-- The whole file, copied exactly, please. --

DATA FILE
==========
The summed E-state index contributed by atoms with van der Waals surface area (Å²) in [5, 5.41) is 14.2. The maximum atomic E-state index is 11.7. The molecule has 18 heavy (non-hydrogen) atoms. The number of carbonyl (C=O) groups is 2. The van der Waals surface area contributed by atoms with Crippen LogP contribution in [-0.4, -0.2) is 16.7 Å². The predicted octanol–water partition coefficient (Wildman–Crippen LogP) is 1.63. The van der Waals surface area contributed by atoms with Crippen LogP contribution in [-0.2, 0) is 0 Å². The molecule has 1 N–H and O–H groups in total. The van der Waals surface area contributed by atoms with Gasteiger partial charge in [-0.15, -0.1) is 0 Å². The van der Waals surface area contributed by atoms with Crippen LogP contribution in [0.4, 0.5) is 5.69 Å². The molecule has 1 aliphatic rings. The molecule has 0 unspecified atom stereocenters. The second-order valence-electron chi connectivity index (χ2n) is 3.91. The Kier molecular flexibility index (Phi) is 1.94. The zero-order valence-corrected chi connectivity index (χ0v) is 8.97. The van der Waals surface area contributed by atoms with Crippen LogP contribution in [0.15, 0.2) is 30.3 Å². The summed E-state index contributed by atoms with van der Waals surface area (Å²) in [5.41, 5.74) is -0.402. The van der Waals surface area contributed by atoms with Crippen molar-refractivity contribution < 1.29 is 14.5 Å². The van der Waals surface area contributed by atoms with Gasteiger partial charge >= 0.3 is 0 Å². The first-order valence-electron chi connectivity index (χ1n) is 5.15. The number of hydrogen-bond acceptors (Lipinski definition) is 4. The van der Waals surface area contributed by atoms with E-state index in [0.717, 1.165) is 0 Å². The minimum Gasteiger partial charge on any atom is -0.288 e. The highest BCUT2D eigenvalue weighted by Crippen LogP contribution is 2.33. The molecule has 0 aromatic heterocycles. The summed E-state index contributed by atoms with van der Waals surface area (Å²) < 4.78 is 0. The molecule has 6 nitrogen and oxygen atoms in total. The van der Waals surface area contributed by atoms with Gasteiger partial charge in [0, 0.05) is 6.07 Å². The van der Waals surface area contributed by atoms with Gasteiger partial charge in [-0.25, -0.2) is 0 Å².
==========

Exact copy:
The summed E-state index contributed by atoms with van der Waals surface area (Å²) in [5, 5.41) is 14.2. The maximum atomic E-state index is 11.7. The molecule has 18 heavy (non-hydrogen) atoms. The number of carbonyl (C=O) groups is 2. The van der Waals surface area contributed by atoms with Crippen LogP contribution in [-0.4, -0.2) is 16.7 Å². The predicted octanol–water partition coefficient (Wildman–Crippen LogP) is 1.63. The van der Waals surface area contributed by atoms with Crippen LogP contribution in [-0.2, 0) is 0 Å². The molecule has 1 N–H and O–H groups in total. The van der Waals surface area contributed by atoms with Gasteiger partial charge in [-0.15, -0.1) is 0 Å². The van der Waals surface area contributed by atoms with Crippen LogP contribution in [0.4, 0.5) is 5.69 Å². The molecule has 1 aliphatic rings. The molecule has 0 unspecified atom stereocenters. The second-order valence-electron chi connectivity index (χ2n) is 3.91. The Kier molecular flexibility index (Phi) is 1.94. The zero-order valence-corrected chi connectivity index (χ0v) is 8.97. The van der Waals surface area contributed by atoms with Crippen LogP contribution in [0.15, 0.2) is 30.3 Å². The summed E-state index contributed by atoms with van der Waals surface area (Å²) in [5.41, 5.74) is -0.402. The van der Waals surface area contributed by atoms with Crippen molar-refractivity contribution < 1.29 is 14.5 Å². The van der Waals surface area contributed by atoms with Gasteiger partial charge >= 0.3 is 0 Å². The first-order valence-electron chi connectivity index (χ1n) is 5.15. The number of hydrogen-bond acceptors (Lipinski definition) is 4. The van der Waals surface area contributed by atoms with E-state index in [0.717, 1.165) is 0 Å². The minimum Gasteiger partial charge on any atom is -0.288 e. The highest BCUT2D eigenvalue weighted by Crippen LogP contribution is 2.33. The molecule has 0 aromatic heterocycles. The summed E-state index contributed by atoms with van der Waals surface area (Å²) < 4.78 is 0. The molecule has 6 nitrogen and oxygen atoms in total. The van der Waals surface area contributed by atoms with Gasteiger partial charge in [0, 0.05) is 6.07 Å². The van der Waals surface area contributed by atoms with Gasteiger partial charge in [-0.25, -0.2) is 0 Å².